Intellectual property disputes relate to the scope of rights enjoyed by an owner, whether the conduct of a third party infringes those rights and/or the appropriate remedy to be granted.
Courts and tribunals
Most intellectual property cases are heard in the High Court. The District Court has jurisdiction to handle certain intellectual property disputes up to $350,000, but it does not having jurisdiction over trade mark matters. The Disputes Tribunal expressly does not have jurisdiction over intellectual property disputes.
The Intellectual Property Office of New Zealand (IPONZ) is responsible for maintaining registers of patents, trade marks, designs and plant variety rights. Where there are disputes regarding the registrability of those rights, those matters are determined by an Assistant Commissioner under the delegated authority of the Commissioner.
The Employment Relations Authority has exclusive jurisdiction over litigation arising from the employment relationship. This can include breach of confidence claims against former employees, although such claims can be brought in the High Court in some circumstances.
The Copyright Tribunal has a relatively limited jurisdiction over two categories of cases: file sharing allegations (with limited remedies) and disputes over licence terms.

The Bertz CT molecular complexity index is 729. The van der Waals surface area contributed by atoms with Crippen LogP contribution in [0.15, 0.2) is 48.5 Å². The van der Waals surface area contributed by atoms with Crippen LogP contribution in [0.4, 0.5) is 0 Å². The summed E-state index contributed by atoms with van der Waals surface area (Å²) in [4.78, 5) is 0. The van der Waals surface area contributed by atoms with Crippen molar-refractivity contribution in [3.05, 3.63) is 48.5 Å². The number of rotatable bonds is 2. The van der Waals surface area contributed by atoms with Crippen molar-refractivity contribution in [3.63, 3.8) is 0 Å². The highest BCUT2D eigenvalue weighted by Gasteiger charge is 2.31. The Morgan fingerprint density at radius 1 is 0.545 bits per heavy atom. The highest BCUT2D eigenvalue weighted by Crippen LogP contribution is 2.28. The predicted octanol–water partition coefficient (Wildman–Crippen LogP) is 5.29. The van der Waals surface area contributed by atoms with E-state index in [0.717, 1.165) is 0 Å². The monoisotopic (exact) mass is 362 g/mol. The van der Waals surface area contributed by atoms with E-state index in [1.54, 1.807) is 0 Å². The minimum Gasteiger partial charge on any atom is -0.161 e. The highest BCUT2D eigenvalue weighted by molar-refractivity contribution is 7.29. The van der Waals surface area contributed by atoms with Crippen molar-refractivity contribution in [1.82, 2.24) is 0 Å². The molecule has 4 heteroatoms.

The remedies commonly sought for infringement for intellectual property rights are a permanent injunction, damages, and an account of profits. It is possible to obtain awards of additional or exemplary damages in some cases, but as with the general law the Courts are very reluctant to avoid damages for such amounts (and even when awarded, the amount awarded tends to be quite low).
There are also urgent remedies available sought quite commonly in intellectual property disputes. First is an interim injunction, which is brought by way of an interlocutory application. In assessing whether to grant an injunction to prevent a defendant from engaging in particular conduct until there can be a full hearing of the proceeding, the Court looks at:
- Whether there is a serious question to be tried (i.e. a potential tenable legal claim);
- The balance of convenience (including the adequacy of damages as a remedy if the defendant is not restrained but the plaintiff succeeds at trial, the ability of the defendant to be compensated by an award under the undertaking as to damages if it is improperly enjoined until the full hearing, the impact on third parties etc., or the relative impact on the parties of the orders being granted or declined); and
- The overall justice of the case.
In exceptional circumstances, a plaintiff may also seek a search order under part 33 of the High Court Rules. A search order (formerly known as Anton Piller order) permits a plaintiff’s representatives to enter a defendant’s premises to cease relative evidence. It is a similar equivalent of a search warrant, and given its intrusive nature the Courts have developed a number of safeguards.
A search order will only be granted in the most serious of cases where there is a likelihood of evidence being destroyed. Since a search order is made on a “without notice” basis, when the order is served the defendant will have an opportunity to obtain legal advice before the search is executed.